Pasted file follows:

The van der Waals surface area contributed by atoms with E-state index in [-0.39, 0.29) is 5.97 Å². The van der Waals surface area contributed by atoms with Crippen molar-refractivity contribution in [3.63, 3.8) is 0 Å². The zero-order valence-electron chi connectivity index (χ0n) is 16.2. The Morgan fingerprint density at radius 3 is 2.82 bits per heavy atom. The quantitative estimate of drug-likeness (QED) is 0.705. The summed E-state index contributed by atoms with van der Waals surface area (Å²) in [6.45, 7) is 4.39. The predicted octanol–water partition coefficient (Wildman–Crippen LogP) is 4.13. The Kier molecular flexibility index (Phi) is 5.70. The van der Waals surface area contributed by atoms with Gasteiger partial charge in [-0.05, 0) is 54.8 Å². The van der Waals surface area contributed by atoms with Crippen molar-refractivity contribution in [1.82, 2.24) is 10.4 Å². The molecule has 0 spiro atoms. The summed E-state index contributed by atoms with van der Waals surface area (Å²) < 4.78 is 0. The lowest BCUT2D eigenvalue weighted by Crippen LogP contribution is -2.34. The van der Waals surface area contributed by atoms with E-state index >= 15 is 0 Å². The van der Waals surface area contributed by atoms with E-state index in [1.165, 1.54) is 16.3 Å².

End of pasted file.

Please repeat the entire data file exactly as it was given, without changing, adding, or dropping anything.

The van der Waals surface area contributed by atoms with E-state index in [-0.39, 0.29) is 5.97 Å². The van der Waals surface area contributed by atoms with Crippen molar-refractivity contribution in [3.63, 3.8) is 0 Å². The zero-order valence-electron chi connectivity index (χ0n) is 16.2. The Morgan fingerprint density at radius 3 is 2.82 bits per heavy atom. The quantitative estimate of drug-likeness (QED) is 0.705. The summed E-state index contributed by atoms with van der Waals surface area (Å²) in [6.45, 7) is 4.39. The predicted octanol–water partition coefficient (Wildman–Crippen LogP) is 4.13. The Kier molecular flexibility index (Phi) is 5.70. The van der Waals surface area contributed by atoms with Gasteiger partial charge in [-0.05, 0) is 54.8 Å². The van der Waals surface area contributed by atoms with Crippen molar-refractivity contribution in [1.82, 2.24) is 10.4 Å². The molecule has 0 spiro atoms. The summed E-state index contributed by atoms with van der Waals surface area (Å²) < 4.78 is 0. The lowest BCUT2D eigenvalue weighted by Crippen LogP contribution is -2.34. The van der Waals surface area contributed by atoms with E-state index >= 15 is 0 Å². The van der Waals surface area contributed by atoms with E-state index in [1.165, 1.54) is 16.3 Å².